Mr. Beach’s client was accused of two counts of Assault. The defense argument was that Mr. Beach’s client was only defending himself from an aggressor who was attacking Mr. Beach’s client. The key to this case was cross examination of the person calling himself a victim. Through cross examination Mr. Beach caught this person in multiple contradictory stories about what happened. Ultimately, the only explanation of the facts that made sense was Mr. Beach’s explanation. Accordingly, the jury returned a Not Guilty times two decision.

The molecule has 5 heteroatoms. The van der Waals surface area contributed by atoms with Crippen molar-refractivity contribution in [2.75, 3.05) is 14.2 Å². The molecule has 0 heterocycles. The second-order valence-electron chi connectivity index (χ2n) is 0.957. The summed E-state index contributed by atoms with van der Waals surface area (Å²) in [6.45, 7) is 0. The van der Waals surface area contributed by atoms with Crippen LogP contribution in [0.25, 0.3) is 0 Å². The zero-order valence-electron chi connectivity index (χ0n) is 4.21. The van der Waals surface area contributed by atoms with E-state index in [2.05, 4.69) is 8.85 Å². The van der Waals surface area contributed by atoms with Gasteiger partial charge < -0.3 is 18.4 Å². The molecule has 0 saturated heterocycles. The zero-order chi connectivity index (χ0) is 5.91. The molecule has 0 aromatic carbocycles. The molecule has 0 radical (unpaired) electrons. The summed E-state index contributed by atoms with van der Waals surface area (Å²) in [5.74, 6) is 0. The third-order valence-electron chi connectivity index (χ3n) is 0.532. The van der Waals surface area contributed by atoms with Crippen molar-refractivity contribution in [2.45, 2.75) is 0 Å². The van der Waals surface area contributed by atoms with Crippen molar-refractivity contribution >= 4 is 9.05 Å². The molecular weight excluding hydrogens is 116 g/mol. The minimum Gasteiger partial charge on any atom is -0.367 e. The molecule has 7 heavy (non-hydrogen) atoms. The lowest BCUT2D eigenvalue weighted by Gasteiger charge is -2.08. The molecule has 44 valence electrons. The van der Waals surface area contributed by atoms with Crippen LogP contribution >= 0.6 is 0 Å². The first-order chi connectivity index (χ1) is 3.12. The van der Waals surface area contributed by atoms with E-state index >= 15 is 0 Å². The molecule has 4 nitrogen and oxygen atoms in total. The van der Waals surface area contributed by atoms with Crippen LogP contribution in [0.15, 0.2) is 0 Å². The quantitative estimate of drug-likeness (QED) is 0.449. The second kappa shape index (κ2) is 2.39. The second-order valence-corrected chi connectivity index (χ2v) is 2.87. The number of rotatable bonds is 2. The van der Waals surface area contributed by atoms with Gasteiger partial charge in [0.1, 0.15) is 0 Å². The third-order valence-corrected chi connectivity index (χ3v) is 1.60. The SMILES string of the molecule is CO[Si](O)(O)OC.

Mr. Goldman’s client was accused of attacking his wife and 15 year old child. Based upon that accusation, his client was accused of two felony assault charges. If convicted, his client was facing a maximum prison sentence of ten years. The trial occurred days before Christmas (yes, we are running late sharing these cases). After the prosecutor finished presenting his case, Mr. Goldman made a motion for judgment of acquittal based upon the evidence so far submitted. Mr. Goldman convinced the court that there was no way for the prosecutor to win the case at this stage. Accordingly, the judge dismissed both charges. Mr. Goldman then loaned his cell phone to his client so he could call his wife and let her know that he could spend Christmas with her and their seven kids (something she wanted)!